NEWSLETTER of September 9, 2022
The following content has been added at finexpert:
ASSET ALLOCATION COMMITTEE OUTLOOK 3Q22
Last quarter, the Asset Allocation Committee (“the AAC” or “the Committee”) adopted an underweight view on global equities and leaned more heavily into cash, commodities and other alternative, diversifying assets. This reflected our anticipation of stickier inflation, tightening financial conditions and heightened volatility—and indeed the second quarter was characterized by hawkish central banks, rapidly rising rates and tumbling equity markets. We expect these volatile conditions to persist as the increasingly difficult inflation outlook raises the probability of recession. Whether or not the U.S. economy falls into a recession, as technically defined, we believe equity investors are going to feel like they’re in one, as the valuation adjustment of the first half of 2022 is followed by downward revisions to earnings forecasts in the second half. >more
2022 BUSINESS LEADERS OUTLOOK GERMANY
Among German business leaders, labour challenges, business costs and supply chain woes are top of mind heading into the second half of 2022. Executives at midsize businesses across Germany believe the continued war in Ukraine will impact the region, energy prices and supply chains. In its second year, the J.P. Morgan Business Leaders Outlook: Germany survey of companies with revenues between €20 million and €2 billion found that German business leaders continue to remain resilient. Our initial survey fielded responses in March 2022, right as Russia’s invasion of Ukraine began. Because the situation has since intensified and continues to create regional and global ramifications, we conducted a follow-up survey in May 2022 to gauge how business owners’ views had changed. >more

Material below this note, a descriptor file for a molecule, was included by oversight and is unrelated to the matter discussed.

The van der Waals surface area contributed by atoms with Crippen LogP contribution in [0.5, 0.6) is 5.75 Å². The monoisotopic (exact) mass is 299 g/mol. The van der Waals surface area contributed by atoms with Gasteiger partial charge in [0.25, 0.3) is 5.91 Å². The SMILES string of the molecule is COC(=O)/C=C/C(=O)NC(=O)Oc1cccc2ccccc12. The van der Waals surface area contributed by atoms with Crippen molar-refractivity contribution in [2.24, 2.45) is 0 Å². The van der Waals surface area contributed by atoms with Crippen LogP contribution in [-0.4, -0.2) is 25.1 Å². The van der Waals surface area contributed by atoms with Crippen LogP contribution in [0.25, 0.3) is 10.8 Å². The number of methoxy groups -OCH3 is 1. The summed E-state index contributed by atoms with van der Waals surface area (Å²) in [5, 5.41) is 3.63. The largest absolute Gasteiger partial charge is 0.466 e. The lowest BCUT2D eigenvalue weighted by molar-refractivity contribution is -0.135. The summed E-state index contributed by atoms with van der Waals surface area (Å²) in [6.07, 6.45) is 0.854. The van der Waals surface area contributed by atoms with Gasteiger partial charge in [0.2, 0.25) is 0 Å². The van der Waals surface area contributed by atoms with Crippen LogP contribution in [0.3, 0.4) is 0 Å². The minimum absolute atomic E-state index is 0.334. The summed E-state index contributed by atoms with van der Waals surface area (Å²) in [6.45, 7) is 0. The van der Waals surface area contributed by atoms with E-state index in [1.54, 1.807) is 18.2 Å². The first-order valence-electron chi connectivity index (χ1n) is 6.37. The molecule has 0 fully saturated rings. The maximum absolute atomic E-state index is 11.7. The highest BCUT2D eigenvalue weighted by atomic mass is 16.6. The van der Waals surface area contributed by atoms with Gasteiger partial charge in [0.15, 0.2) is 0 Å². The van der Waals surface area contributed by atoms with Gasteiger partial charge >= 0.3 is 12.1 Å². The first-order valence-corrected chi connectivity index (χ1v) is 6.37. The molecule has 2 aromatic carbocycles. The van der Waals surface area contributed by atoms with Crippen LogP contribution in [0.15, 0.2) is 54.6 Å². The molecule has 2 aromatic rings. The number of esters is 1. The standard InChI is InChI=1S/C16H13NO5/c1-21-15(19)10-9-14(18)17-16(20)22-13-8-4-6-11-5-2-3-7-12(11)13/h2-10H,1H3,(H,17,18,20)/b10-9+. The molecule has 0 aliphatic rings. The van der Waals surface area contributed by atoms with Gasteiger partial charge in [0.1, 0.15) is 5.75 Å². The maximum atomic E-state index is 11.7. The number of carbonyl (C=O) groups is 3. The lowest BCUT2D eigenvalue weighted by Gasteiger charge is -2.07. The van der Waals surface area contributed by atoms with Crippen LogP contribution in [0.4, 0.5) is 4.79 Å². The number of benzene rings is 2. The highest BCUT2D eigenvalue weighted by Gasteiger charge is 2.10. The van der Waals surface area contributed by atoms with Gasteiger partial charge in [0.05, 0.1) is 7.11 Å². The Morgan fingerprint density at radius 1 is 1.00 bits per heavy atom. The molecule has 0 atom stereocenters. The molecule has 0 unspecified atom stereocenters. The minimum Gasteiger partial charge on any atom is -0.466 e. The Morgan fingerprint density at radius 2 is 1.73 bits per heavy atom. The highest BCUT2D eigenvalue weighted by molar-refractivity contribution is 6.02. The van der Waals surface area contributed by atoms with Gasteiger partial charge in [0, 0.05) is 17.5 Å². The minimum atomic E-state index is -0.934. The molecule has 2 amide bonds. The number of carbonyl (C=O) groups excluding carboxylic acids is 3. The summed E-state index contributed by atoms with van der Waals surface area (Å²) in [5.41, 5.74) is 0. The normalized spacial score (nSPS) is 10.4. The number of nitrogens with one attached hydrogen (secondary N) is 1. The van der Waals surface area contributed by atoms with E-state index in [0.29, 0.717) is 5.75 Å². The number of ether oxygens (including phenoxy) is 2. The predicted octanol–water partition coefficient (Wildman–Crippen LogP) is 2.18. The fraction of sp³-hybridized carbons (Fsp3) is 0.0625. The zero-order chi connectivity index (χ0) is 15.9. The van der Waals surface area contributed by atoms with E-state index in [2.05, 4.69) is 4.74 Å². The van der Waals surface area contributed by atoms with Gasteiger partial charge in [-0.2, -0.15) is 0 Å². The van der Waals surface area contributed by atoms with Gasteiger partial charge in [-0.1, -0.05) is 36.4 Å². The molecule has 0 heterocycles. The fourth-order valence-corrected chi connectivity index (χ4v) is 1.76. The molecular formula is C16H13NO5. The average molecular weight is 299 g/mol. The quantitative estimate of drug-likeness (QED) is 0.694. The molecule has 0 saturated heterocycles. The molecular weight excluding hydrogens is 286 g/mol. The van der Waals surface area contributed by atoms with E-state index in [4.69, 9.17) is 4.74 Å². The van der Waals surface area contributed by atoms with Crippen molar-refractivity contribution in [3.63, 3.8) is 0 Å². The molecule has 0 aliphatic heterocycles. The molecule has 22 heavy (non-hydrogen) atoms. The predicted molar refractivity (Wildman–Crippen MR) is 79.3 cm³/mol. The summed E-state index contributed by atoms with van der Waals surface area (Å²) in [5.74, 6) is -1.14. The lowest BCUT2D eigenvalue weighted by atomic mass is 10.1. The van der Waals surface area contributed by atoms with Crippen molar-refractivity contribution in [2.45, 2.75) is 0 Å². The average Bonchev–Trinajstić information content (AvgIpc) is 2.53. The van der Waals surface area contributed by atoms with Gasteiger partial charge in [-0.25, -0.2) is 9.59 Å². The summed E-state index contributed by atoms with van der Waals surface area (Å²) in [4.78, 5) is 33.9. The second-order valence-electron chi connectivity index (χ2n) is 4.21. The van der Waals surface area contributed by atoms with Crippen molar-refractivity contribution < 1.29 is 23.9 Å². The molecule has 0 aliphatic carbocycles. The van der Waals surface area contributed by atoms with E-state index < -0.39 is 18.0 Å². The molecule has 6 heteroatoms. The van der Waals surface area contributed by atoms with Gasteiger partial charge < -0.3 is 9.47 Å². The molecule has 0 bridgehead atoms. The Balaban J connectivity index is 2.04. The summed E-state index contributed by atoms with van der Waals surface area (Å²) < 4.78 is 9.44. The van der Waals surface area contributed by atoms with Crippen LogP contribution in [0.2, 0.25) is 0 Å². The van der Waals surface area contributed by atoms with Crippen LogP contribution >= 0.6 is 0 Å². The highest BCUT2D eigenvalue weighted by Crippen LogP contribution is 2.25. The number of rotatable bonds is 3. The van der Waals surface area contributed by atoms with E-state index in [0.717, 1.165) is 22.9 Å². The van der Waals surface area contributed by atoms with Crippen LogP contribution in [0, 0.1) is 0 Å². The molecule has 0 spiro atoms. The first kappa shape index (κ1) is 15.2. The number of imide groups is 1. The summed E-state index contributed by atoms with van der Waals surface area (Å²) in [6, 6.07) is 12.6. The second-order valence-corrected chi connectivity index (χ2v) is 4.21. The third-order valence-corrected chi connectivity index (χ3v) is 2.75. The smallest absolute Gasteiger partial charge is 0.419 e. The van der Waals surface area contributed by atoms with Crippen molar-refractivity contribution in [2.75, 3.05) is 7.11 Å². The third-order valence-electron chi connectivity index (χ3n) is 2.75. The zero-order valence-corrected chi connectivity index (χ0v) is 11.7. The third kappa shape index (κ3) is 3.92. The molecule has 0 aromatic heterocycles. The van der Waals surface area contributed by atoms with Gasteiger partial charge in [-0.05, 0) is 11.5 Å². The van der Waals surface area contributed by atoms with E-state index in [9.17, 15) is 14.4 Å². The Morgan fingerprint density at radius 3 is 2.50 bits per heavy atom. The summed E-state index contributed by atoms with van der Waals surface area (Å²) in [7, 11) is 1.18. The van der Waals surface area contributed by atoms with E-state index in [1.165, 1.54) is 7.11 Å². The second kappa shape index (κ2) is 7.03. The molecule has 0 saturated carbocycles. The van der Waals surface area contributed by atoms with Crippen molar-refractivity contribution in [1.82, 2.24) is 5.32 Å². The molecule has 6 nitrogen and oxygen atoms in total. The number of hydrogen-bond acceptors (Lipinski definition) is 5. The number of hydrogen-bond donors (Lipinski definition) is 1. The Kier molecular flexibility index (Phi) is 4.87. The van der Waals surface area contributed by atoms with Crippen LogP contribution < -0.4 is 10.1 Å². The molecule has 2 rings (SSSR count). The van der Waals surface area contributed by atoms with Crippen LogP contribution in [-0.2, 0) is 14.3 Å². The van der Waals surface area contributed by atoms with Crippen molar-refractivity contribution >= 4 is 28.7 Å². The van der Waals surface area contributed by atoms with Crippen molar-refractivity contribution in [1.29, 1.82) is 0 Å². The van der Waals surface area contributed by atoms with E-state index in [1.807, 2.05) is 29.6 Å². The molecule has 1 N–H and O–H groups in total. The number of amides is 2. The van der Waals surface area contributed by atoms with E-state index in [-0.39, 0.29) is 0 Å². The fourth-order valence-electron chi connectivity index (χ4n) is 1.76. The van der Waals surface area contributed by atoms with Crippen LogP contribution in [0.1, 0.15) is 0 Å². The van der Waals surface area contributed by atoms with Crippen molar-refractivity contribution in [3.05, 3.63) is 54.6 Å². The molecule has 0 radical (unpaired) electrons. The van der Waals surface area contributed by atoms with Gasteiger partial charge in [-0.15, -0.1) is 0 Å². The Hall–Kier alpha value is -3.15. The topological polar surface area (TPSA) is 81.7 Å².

MOST TECH DEALS FOCUS ON GROWTH. MOST POST-MERGER INTEGRATIONS DON’T.
The technology sector is entering a downturn, but BCG research and experience has found that these periods are an excellent opportunity for dealmaking — provided that companies can execute their mergers and acquisitions (M&A) strategy and achieve their value-creation objectives. That’s a big challenge, as more than half of all deals across all sectors fail to meet those objectives. Tech companies in particular often confront a common challenge: they primarily buy businesses to fuel growth, but they don’t align planning measures and resources toward that goal until after the deal closes. Even then, the measures aimed at capturing growth are far less rigorous than the approaches companies use to reduce costs. As a result, value creation is delayed by 12 to 24 months—if it comes at all. >more
PROPERTY INDEX 2022
The Deloitte Property Index is one of the most comprehensive surveys of residential real estate markets in Europe and a valuable source of information for industry experts, investors and the general public. The current, eleventh edition of the Property Index analyzes data from 23 European countries and 68 selected major cities to reflect a direct comparison of residential property prices. Furthermore, the report examines the central factors that determine the development of national residential markets in Europe based on the different economic perspectives. >more
PRIVATE EQUITY DEBT FUNDS: WHO WINS, WHO LOSES?
Axel Buchner, Florencio Lopez de Silanes, and Armin Schwienbacher
We exploit a unique data set to provide the first analysis of the structure, performance and gain distribution of deals financed by the same private equity firm on the equity and debt sides (sponsored deals). Most sponsored deals are carried out by a few large and experienced PE firms. In support of the conflict of interest hypothesis, we document a transfer of value from debt to equity funds in sponsored transactions relative to non-sponsored transactions. Yet, the overall value impact of sponsored deals (debt and equity combined) is positive and investors of PE-affiliated debt funds do not loose overall. Sponsored deals end up generating sizable gains for PE firms, most likely through the better ex-post incentives of these structures. >more
RETURN TO VENTURE CAPITAL IN THE AGGREGATE
Ravi Jagannathan, Shumiao Ouyang, and Jiaheng Yu
We measure the aggregate return to all equity investors in various funding rounds of a venture company with the founders' investments valued at their first-round pre-money valuations. We examine 17,242 ventures that had their first funding rounds during 1980 and 2006 and follow them till their exits or 2018 whichever is earlier. Our measure, unlike round to round and round to exit return measures, does not require valuation information for interim funding rounds, which are mostly missing. The potentially large bias in reported post money valuations pointed out by Gornall and Strebulaev (2020) does not affect our return measure. >more